My summer reading: The Western Esoteric Traditions: a Historical Introduction by Nicholas Goodrick – Clarke (Oxford University Press – 2008).
Western esoteric traditions have roots in religious thinking reaching far back into the Hellenistic era and before. In the Renaissance, ancient texts thought forever lost were rediscovered. This led to a revival of an interest in and the practice of magic, astrology, alchemy, and the Kabbalah. After the Reformation, this continues with the development of theosophy, Rosicrucianism, Freemasonry and for me, most importantly the analytical psychology of Carl Jung.
As Dr Liz Greene makes clear in her scholarly study, The Astrological World of Jung’s Libre Novus: Daimon’s, Gods, and the Planetary Journey (Routledge, 2018), Jung used ritual magic and astrology in his own personal work which underlaid much of his psychological theories.
Jung’s most important spiritual guide in this work was known to him as Philemon, a Saturnian figure with Aquarian leanings (Saturn being the planetary ruler of Aquarius), who was not only a wise man but also a magician (in the sense of the tarot trump, The Magician). Interestingly, Philemon was also a gardener, who quietly cultivated tulips in his own garden as might any pensioner. Not only did Philemon guide Jung along his own spiritual journey in much the same way as did Virgil with Dante, but he also provided Jung with a much needed sense of spiritual meaning.
Jung’s work with magic and astrology demonstrates not only is there a place for esoteric traditions in modern science but also, if we are to become all that we as men and women can be, an important link must be made between irrationalism and progressive rationalism. Indeed many Great Western thinkers such as Nietzsche and Kierkegaard have also expressed grave concerns about where progressive rationalism might take the human race.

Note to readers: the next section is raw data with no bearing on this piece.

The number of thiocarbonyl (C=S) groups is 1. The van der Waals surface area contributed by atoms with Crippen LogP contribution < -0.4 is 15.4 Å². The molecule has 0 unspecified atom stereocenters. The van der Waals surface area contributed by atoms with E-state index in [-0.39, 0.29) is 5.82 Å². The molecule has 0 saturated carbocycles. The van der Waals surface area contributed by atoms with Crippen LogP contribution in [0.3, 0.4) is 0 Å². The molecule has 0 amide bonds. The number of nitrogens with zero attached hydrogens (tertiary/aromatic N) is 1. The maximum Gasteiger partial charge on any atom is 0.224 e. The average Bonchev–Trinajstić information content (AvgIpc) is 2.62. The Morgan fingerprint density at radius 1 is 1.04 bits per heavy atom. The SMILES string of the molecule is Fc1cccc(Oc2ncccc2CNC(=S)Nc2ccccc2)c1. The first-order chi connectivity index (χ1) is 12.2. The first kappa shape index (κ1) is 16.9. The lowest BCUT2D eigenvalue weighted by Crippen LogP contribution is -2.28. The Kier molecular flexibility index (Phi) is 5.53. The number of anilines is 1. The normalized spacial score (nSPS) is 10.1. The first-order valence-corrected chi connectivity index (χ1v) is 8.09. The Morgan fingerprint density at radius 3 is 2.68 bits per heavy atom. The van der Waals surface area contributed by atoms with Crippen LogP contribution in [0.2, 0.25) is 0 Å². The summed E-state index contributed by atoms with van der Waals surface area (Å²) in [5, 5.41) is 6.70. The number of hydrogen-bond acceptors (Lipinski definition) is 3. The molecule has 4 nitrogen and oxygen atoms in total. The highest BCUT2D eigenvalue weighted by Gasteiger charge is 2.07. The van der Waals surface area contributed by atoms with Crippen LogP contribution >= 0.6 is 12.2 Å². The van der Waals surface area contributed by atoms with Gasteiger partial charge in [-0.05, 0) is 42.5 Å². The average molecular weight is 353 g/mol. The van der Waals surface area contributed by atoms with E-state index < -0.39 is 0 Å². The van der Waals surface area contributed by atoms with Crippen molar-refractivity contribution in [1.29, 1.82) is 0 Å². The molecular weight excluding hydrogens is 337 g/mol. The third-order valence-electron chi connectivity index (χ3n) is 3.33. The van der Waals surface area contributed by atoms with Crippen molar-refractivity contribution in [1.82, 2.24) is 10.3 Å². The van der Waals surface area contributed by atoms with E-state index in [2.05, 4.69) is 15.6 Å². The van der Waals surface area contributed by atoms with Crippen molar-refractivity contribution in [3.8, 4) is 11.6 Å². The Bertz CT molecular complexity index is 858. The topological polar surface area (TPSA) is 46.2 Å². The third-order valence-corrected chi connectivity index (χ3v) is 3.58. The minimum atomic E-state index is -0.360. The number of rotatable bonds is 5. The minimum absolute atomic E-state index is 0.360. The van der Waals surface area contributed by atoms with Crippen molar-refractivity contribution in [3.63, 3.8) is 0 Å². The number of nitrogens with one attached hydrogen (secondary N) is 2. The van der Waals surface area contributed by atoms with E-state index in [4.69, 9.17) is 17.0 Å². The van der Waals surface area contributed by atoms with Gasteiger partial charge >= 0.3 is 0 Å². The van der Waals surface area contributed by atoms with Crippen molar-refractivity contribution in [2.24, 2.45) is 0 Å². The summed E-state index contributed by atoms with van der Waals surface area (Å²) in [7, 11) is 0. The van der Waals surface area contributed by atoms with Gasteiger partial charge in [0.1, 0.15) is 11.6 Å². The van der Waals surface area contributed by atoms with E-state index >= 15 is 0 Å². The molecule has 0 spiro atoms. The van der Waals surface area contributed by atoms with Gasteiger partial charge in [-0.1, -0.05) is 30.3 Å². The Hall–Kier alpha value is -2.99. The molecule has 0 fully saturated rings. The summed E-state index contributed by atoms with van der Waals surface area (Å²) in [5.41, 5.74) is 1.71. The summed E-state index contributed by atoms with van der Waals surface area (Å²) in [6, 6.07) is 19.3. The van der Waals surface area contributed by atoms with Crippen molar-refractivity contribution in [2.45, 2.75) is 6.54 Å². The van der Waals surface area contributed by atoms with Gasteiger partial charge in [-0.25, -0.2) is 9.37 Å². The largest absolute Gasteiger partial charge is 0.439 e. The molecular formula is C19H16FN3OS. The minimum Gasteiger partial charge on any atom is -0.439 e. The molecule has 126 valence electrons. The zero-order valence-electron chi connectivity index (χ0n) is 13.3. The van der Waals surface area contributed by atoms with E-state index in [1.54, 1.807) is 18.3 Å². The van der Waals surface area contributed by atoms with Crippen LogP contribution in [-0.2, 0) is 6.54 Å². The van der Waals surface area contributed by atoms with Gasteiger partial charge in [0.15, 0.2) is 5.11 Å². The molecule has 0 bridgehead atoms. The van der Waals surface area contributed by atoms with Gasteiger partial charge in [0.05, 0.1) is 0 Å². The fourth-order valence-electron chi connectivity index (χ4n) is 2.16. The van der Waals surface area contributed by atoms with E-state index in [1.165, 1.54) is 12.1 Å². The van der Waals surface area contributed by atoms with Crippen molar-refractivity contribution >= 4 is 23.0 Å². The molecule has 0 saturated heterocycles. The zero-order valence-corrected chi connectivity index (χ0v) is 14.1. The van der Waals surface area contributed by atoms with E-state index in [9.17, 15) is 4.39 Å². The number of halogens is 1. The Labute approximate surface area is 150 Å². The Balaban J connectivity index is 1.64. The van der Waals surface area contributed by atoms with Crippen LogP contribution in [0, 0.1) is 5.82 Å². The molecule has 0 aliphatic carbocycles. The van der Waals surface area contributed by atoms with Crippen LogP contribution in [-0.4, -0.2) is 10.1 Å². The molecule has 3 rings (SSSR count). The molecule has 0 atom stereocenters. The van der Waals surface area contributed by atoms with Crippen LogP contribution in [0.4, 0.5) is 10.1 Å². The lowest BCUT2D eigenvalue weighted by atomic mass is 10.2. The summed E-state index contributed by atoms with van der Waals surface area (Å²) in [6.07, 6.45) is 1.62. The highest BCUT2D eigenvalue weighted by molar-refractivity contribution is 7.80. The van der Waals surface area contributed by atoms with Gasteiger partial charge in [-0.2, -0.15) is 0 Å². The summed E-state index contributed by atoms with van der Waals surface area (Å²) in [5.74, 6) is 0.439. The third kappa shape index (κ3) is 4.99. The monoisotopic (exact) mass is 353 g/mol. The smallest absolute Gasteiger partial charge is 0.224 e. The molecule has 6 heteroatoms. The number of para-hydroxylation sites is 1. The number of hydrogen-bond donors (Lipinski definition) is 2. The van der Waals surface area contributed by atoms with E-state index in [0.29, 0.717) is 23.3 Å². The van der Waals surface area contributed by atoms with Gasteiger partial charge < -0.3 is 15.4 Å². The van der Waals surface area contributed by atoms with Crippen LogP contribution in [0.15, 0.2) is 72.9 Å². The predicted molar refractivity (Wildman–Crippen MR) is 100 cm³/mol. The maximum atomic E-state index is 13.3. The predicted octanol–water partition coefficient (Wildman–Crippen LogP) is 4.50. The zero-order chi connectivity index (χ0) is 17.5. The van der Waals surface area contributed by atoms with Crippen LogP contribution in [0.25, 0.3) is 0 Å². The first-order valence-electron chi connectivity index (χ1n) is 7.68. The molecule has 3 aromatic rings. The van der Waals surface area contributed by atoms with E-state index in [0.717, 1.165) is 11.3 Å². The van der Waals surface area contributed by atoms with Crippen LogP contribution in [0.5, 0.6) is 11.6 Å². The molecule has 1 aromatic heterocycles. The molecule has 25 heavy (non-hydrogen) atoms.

As I hope to make clear in my blog posts over the next few months, a solid understand of western esoteric tradition is essential for anyone involved with an/ or interested in working with visions, apparitions, and even angels.
Indeed, it is the view of Dr Liz Greene (expressed in a series of lectures given in 2017 regarding Jung’s Liber Novus) that the current popularity of guardian angels is a substitute religious pursuit. As organised religion becomes less popular people become ever more desperate to find meaning and purpose in their lives, something that transcends the boundaries of their personal Egos.
But I hope this book will also give me more insight into the subjects and ideas that I addressed during my pursuit of my MA in Study of Religious and Mystical Experience at the University of Kent at Canterbury. Because first and foremost, according to Goodrick-Clarke, behind any work involving western esotericism lies a spiritual experience.
(to be continued)